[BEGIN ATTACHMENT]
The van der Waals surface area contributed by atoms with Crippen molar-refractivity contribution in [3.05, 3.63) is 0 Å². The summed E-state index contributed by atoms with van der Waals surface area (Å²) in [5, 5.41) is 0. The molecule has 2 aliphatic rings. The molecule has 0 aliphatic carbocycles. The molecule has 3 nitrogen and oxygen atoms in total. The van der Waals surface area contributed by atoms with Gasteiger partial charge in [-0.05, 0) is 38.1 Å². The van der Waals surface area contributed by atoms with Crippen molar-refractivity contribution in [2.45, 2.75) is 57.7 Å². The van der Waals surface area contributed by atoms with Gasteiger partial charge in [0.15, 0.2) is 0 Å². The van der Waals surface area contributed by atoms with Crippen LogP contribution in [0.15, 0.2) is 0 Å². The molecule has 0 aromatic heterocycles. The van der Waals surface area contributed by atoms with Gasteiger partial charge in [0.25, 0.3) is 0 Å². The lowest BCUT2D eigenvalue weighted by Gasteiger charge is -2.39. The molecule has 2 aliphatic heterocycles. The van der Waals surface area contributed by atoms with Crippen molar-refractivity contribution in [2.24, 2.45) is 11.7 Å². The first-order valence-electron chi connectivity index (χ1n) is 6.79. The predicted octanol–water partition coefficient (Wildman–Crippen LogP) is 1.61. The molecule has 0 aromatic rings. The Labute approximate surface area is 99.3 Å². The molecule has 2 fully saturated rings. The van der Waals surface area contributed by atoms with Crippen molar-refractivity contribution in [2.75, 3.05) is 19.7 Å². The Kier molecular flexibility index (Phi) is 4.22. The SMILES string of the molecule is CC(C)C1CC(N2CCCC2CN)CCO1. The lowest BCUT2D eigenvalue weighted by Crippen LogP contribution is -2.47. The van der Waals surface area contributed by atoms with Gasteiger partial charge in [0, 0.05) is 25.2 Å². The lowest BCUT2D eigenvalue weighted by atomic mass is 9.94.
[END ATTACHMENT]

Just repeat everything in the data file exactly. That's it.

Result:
The van der Waals surface area contributed by atoms with Crippen molar-refractivity contribution in [3.05, 3.63) is 0 Å². The summed E-state index contributed by atoms with van der Waals surface area (Å²) in [5, 5.41) is 0. The molecule has 2 aliphatic rings. The molecule has 0 aliphatic carbocycles. The molecule has 3 nitrogen and oxygen atoms in total. The van der Waals surface area contributed by atoms with Gasteiger partial charge in [-0.05, 0) is 38.1 Å². The van der Waals surface area contributed by atoms with Crippen molar-refractivity contribution in [2.45, 2.75) is 57.7 Å². The van der Waals surface area contributed by atoms with Gasteiger partial charge in [0.15, 0.2) is 0 Å². The van der Waals surface area contributed by atoms with Crippen LogP contribution in [0.15, 0.2) is 0 Å². The molecule has 0 aromatic heterocycles. The van der Waals surface area contributed by atoms with Gasteiger partial charge in [0.25, 0.3) is 0 Å². The lowest BCUT2D eigenvalue weighted by Gasteiger charge is -2.39. The molecule has 2 aliphatic heterocycles. The van der Waals surface area contributed by atoms with Crippen molar-refractivity contribution in [2.24, 2.45) is 11.7 Å². The first-order valence-electron chi connectivity index (χ1n) is 6.79. The predicted octanol–water partition coefficient (Wildman–Crippen LogP) is 1.61. The molecule has 0 aromatic rings. The Labute approximate surface area is 99.3 Å². The molecule has 2 fully saturated rings. The van der Waals surface area contributed by atoms with Crippen molar-refractivity contribution in [2.75, 3.05) is 19.7 Å². The Kier molecular flexibility index (Phi) is 4.22. The SMILES string of the molecule is CC(C)C1CC(N2CCCC2CN)CCO1. The lowest BCUT2D eigenvalue weighted by Crippen LogP contribution is -2.47. The van der Waals surface area contributed by atoms with Gasteiger partial charge in [0, 0.05) is 25.2 Å². The lowest BCUT2D eigenvalue weighted by atomic mass is 9.94.